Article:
Local officials say the federal process used to pay for repairs to schools, sewers and police stations seems to value perfect paperwork over speedy resolutions.

Monday, November 5, 2007

Vi Burg (St. Andrews) reflections on the delegation to New Orleans

We recently went to New Orleans with a group from Churches Supporting Churches (CSC). The founder of CSC is the Rev. Dr. C.T. Vivian, who worked very closely with Martin Luther King, Jr. in the civil rights movement. Here is what he said when interviewed about the origin of CSC:

"I was watching television as everyone else was for a couple of weeks just after the storms of August 2005. I realized that no one had even noticed the destruction of the churches. There were no pictures shown - there were no pastors interviewed - there was nothing to acknowledge that churches and all they represented had been destroyed. Their buildings were destroyed, their parsonages were destroyed, their people were scattered throughout the country - that moving of people from their homes was the only thing that was done on any scale. It was clear that the intent was to replace black people - let's say it like it is because racism was basic to this thing - they were intent on taking property from the poor and giving it away - to the government, to upper class whites, to the oil industry.

At one point it occurred to me that they were even dividing it up - I could see them giving the Ninth Ward to the oil industry, downtown to the people with money. It was clear that no one intended to rebuild the city on behalf of the people who lived there - there was not, and has not been, money given to help the poor return - there was not, and has not been, preparation for their coming back. These people were left with nothing in a place they didn't want to be and there has been no preparation made for their return to the city.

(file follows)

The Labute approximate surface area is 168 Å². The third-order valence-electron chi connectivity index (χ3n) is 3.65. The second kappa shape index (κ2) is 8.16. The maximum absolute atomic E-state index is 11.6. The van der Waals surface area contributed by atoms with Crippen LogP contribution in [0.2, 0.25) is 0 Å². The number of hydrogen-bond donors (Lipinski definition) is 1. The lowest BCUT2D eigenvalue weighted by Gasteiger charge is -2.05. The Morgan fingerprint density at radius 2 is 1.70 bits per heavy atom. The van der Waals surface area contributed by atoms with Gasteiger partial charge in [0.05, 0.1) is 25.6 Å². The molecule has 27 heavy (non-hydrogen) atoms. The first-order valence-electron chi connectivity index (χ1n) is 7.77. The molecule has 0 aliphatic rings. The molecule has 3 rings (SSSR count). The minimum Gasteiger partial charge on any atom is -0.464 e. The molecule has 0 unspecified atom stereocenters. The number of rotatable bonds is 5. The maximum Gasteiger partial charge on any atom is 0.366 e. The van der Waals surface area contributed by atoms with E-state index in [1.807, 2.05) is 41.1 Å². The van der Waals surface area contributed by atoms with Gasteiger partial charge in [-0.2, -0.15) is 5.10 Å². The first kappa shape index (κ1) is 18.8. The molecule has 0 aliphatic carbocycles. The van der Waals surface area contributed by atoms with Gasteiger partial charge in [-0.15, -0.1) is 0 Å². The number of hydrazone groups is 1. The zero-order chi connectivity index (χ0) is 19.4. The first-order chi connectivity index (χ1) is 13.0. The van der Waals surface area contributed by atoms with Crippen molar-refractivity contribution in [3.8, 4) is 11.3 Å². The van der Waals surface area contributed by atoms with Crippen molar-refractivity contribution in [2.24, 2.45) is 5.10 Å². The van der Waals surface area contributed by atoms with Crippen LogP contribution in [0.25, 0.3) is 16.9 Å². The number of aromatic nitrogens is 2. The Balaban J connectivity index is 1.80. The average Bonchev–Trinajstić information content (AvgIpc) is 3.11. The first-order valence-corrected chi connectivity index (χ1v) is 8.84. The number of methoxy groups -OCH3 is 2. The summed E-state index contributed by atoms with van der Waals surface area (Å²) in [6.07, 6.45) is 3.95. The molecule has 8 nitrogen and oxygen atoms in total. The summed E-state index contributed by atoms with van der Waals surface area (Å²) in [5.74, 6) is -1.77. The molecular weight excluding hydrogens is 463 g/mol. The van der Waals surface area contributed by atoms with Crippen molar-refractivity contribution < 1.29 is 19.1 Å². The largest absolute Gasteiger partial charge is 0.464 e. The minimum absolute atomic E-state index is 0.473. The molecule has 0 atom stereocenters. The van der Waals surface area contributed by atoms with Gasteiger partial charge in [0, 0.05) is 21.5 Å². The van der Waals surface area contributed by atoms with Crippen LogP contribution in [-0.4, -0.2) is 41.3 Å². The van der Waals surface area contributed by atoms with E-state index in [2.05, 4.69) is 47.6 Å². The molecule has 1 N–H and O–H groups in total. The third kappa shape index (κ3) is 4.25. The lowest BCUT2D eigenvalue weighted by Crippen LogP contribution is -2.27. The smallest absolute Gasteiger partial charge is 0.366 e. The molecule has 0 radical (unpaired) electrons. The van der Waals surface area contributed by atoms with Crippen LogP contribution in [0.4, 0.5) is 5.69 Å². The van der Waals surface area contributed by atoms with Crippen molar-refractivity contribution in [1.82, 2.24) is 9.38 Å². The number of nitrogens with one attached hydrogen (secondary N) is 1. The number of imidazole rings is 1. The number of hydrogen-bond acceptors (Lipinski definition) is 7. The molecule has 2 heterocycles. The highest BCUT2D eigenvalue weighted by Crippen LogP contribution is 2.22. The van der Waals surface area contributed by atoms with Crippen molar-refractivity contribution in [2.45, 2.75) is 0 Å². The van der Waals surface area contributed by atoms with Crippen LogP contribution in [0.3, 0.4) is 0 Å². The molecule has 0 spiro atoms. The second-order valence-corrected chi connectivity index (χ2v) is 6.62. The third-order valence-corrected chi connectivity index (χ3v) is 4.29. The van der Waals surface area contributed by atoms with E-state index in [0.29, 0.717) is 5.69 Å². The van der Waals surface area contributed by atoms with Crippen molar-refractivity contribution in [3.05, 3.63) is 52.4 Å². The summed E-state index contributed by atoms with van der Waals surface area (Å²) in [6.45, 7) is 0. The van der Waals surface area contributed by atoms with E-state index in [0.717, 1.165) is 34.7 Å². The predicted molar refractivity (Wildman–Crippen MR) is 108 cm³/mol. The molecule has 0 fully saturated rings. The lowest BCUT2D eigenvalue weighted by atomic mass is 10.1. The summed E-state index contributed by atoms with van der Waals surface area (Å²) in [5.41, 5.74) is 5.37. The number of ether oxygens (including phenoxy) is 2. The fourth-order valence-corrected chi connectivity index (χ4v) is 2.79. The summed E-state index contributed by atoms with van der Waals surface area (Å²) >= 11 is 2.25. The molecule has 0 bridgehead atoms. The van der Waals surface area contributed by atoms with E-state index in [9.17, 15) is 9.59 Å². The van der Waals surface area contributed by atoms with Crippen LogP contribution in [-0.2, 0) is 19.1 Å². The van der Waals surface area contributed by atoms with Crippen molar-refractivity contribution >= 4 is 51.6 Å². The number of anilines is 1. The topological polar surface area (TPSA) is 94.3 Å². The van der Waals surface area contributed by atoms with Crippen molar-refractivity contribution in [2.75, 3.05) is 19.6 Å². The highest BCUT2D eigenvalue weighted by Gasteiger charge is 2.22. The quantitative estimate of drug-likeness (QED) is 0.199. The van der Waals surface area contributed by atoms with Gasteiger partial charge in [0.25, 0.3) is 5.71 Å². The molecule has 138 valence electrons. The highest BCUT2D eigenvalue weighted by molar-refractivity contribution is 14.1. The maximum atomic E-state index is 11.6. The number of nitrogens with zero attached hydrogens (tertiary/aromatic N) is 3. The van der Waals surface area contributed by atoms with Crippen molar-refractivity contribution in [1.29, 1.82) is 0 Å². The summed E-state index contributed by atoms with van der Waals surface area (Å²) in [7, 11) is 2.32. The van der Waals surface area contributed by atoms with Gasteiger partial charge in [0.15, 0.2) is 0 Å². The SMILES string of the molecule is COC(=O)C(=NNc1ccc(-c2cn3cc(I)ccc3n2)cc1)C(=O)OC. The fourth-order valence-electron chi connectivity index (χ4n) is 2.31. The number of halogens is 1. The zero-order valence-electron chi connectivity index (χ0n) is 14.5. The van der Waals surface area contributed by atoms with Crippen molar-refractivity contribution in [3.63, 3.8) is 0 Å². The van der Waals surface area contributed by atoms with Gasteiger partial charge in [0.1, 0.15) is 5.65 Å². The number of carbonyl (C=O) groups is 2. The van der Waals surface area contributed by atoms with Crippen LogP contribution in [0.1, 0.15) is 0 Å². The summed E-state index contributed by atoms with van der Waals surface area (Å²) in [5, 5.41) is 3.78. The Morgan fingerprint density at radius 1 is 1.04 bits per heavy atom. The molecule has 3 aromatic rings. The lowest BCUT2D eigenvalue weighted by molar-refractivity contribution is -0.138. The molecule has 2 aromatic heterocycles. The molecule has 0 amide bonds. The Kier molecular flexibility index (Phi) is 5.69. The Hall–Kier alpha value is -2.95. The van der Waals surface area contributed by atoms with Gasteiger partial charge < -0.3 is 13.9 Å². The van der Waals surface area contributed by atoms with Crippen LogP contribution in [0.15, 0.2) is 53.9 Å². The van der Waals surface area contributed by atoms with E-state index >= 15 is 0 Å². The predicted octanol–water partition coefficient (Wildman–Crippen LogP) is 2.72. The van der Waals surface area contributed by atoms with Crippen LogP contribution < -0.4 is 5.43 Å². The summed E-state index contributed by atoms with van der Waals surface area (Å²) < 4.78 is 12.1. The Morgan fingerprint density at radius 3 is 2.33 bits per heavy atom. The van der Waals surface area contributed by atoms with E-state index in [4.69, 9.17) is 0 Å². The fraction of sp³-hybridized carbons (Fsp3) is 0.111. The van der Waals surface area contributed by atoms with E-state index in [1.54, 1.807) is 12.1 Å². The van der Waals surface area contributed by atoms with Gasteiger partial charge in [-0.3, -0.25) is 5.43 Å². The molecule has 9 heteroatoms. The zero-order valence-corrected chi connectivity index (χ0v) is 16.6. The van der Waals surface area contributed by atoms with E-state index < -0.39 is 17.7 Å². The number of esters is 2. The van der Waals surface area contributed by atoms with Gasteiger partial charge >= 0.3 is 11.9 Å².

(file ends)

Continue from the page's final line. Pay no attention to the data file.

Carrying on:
And so I woke up one morning with the idea of CSC - the idea of getting three churches up in twelve different neighborhoods as quickly as possible. Churches to serve as a force - as community bases - as places to worship and as centers of community rebuilding. These reopened churches would be led by a cadre of ministers ready to push issues. We formed CSC with 36 churches that have lost everything."

New Orleans is facing a major housing crisis

Rents are double or triple what they were before the storm. Many families are still shut out of their former homes in public housing. Homeowners are struggling with huge insurance costs. They face a gap between the cost of rebuilding and their insurance payouts and the Road Home grants. Several people I spoke with said the grant money they had been promised never materialized. As we toured the areas still affected by Katrina, it was very powerful. We came upon what looked like a field you might see here in Perkasie, only under closer inspection you could see the cement slabs where houses had been and families had lived. One sight that stayed with me was a set of steps behind which was a cement slab with concrete pillars that had supported a house. It looked like steps leading to a cemetery - the death of a family's dream.

I was impressed by the spirit of the people we met. We were warmly welcomed and individuals were willing to share their stories. As Rev. Boutee, Pastor of St. John Baptist our partner church, said in his Sunday message, "It's not the end of the road it's a bend in the road."

Friday, August 24, 2007

Report from Rev. Boutte

Once again I would like to thank you and your congregation for participating in the Churches Supporting Churches (CSC) initiative. This memo is to give you a brief update on the progress of St. John Baptist Church and our work with CSC.

It has taken us six months to get the utilities on in the sanctuary; however we finally achieved this feat in the month of July. So our congregation can now worship in a more comfortable setting. About sixty-five per cent of the former membership has returned. Many of the members who have not returned are still having difficulty finding affordable housing. In addition to the members who have returned, we have also taken in new members since we moved back into the sanctuary. I am hopeful that within a year the church will be very close to the pre-Katrina membership.

In light of the changing demographics within our community, I have had to change the strategy for the redevelopment of the congregation. First, it was necessary to structure ministry more inclusive of the seniors. We are calling this ministry the